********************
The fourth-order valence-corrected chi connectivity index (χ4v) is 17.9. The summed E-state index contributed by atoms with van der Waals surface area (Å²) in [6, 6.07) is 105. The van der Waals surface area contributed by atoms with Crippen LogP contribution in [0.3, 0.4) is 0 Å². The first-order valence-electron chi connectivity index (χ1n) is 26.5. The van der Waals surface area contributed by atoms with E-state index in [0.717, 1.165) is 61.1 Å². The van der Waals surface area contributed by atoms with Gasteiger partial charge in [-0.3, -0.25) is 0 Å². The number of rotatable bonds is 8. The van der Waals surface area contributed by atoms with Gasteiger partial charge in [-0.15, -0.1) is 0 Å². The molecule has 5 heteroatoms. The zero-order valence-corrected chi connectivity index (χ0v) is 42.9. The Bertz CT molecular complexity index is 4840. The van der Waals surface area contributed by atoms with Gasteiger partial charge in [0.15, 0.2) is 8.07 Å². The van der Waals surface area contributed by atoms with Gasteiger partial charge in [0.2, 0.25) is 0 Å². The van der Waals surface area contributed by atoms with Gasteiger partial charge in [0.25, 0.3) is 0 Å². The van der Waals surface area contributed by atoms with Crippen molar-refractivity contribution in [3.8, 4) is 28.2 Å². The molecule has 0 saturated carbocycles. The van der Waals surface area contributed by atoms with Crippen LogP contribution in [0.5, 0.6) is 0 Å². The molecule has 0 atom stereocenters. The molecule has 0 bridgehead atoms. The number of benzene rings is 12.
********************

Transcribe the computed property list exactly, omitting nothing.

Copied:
The fourth-order valence-corrected chi connectivity index (χ4v) is 17.9. The summed E-state index contributed by atoms with van der Waals surface area (Å²) in [6, 6.07) is 105. The van der Waals surface area contributed by atoms with Crippen LogP contribution in [0.3, 0.4) is 0 Å². The first-order valence-electron chi connectivity index (χ1n) is 26.5. The van der Waals surface area contributed by atoms with E-state index in [0.717, 1.165) is 61.1 Å². The van der Waals surface area contributed by atoms with Gasteiger partial charge in [-0.3, -0.25) is 0 Å². The number of rotatable bonds is 8. The van der Waals surface area contributed by atoms with Gasteiger partial charge in [-0.15, -0.1) is 0 Å². The molecule has 5 heteroatoms. The zero-order valence-corrected chi connectivity index (χ0v) is 42.9. The Bertz CT molecular complexity index is 4840. The van der Waals surface area contributed by atoms with Gasteiger partial charge in [0.15, 0.2) is 8.07 Å². The van der Waals surface area contributed by atoms with Gasteiger partial charge in [0.2, 0.25) is 0 Å². The van der Waals surface area contributed by atoms with Gasteiger partial charge in [0.25, 0.3) is 0 Å². The van der Waals surface area contributed by atoms with Crippen molar-refractivity contribution in [3.8, 4) is 28.2 Å². The molecule has 0 saturated carbocycles. The van der Waals surface area contributed by atoms with Crippen LogP contribution in [0.5, 0.6) is 0 Å². The molecule has 0 atom stereocenters. The molecule has 0 bridgehead atoms. The number of benzene rings is 12.